Wednesday, 15 October 2014

Gotham Season 1 Episode 1 'Pilot' Review

So when the concept for this show was first introduced I was really excited. A show following the pre Batman days of Gotham, focussing on the crime families and a young Jim Gordon sounded cool. As time went on the pitch and advertising for the show became increasingly Batman like. The angle of the crime families was pushed to one side and publicity pictures showing young Catwoman, Penguin, The Riddler and Poison Ivy took their place. So increasingly it seemed ‘Gotham’ was to become the new Smallville. Now Smallville was pretty good, near the start at least but eventually became a generic teenage drama that happened to feature Superman.

Now unlike Clark Kent finding his powers, Bruce’s journey to Batman is relatively boring. That being said seeing what created his Arkham dwelling villains is fascinating. Seeing how the mafia families lose control to them is also an interesting story. So does ‘Gotham’ live up to its potential? Or is it yet another teen drama with added Batman?

Within seconds of the episode starting we are introduced to teenage Catwoman. She is seen prowling around rooftops and pick pocketing people. She even does the Catwoman butt shuffle when she walks, so we know for sure it’s her. While hiding on a fire escape she witnesses the brutal gunning down of a couple, with only their child being left alive. That’s right, within the opening minutes the Wayne’s are dead and Catwoman was there to witness them die. It’s actually refreshing for the show to make such an immediate change from the established canon, it sends out a very clear message. The actual shooting of the Wayne’s is pretty brutal, very much like a scene from CSI.

Next we are taken to Gotham Police Department and introduced to Jim Gordon and his detective partner Harvey Bullock. Jim is immediately established as our typical white knight detective. Harvey bullock is far less honourable however and wants a quiet live and if justice is served or not doesn’t matter to him. They are given the Wayne case and our story begins.

It’s easy to see why they make such slow progress in the case; they can’t cross the street without awkwardly running into a future villain. “If I wanted riddles I’d read the funny pages” Bullock tells ‘Ed’ as he shows them evidence at the police station. Believe it not, this is the most subtle introduction we get. Before the episode is out we also see a little girl playing with plants called Ivy and the beaked nosed Oswald who hates being called ‘Penguin’.

These introductions are pretty clunky and hopefully they’ll become more subtle. If not, I’m not looking forward to the “You’re pretty two faced Dent!” or “Hey, you’re good with dates. What are you, some kind of calendar man?

Now I’m not going to explain the episode any more, as what it doesn’t fill with cameos it fills with twists and turns. That being said I am going to comment on the final one, as it’s really stupid. We see Gordon is being forced to march a man down a pier at gunpoint. If he doesn’t kill him he will be killed himself. The fact that the man in question is the young penguin somewhat ruins the gunpoint suspense I feel.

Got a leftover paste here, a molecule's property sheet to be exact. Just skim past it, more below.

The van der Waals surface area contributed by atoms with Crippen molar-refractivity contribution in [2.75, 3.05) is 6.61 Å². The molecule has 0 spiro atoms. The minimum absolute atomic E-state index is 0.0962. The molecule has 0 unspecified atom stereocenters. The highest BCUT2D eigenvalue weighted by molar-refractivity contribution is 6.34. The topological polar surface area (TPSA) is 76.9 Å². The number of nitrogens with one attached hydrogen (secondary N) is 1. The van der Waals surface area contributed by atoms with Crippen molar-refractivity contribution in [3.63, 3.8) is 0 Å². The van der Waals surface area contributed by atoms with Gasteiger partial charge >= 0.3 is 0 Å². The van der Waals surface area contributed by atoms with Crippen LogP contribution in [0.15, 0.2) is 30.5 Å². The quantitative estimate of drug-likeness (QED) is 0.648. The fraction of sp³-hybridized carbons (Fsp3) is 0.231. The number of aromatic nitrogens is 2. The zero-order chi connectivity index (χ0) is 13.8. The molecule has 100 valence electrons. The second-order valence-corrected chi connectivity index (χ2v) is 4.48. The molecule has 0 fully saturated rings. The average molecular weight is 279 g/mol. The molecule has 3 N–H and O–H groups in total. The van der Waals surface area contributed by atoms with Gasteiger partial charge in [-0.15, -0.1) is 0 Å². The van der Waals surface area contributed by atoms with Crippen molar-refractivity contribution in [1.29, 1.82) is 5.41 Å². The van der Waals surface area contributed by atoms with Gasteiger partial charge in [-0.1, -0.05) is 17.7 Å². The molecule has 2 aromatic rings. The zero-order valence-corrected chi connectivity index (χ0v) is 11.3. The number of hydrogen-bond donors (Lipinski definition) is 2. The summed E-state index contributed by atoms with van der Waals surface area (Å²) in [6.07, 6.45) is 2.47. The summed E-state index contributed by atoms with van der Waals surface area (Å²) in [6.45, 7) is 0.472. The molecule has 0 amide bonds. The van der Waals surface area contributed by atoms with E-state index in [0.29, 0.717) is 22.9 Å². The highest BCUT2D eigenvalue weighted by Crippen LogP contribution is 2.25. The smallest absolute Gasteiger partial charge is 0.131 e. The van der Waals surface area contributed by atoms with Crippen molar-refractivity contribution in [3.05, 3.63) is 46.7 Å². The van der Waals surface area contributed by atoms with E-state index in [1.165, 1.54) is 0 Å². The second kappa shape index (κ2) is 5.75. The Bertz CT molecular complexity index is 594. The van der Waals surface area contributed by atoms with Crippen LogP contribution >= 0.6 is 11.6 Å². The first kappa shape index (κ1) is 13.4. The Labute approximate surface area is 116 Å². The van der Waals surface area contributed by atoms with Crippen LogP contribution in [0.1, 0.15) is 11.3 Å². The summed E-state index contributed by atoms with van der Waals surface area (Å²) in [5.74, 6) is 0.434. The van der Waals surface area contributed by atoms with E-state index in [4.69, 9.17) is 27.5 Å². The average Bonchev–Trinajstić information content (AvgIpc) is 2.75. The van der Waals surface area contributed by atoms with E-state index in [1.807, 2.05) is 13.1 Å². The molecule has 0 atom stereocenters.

Now the show’s original intent to be a more traditional crime drama is at odds with the villain filled version it became. We get traditional detective show conversations intercut with weird comic book sequences. At one point an executioner shows up, complete with medieval mask and I found it hard to not laugh out loud at that ridiculous concept being part of this show.

The biggest issue with this opening episode however is predictively enough Batman. Traditionally Bruce Wayne crosses the line to becoming Batman the second his family is killed. That is also the way ‘Gotham’ handles it. Bruce goes from a laughing child to littlest Dark Knight instantly and everyone talks to him as if he is now Batman. It’s hard to not think of this as a conscious creative decision, but to decide to skip Batman’s origins in a show about the origins of the Batman universe is rather odd. That being said, his story has been told many times before and Bruce Wayne’s enemies are far more interesting than he is, so I’m cool with it being pushed to the side. I just hope they tone his Batman Jr dialog down a tad.

Overall ‘Gotham’ has potential. The opening episode is nicely paced, visually vibrant and the plot and characters held my attention enough to watch the next episode. It has some issues, particularly with the tone shifting abruptly but those should be evened out as the show finds its own identity. That’s the best thing about ‘Gotham’; it is trying something different, ploughing its own furrow and ignoring the previous Batman adaptations. Now if this new direction for the franchise will work out or not is yet to be seen. That being said, I’m looking forward to where it’s going.

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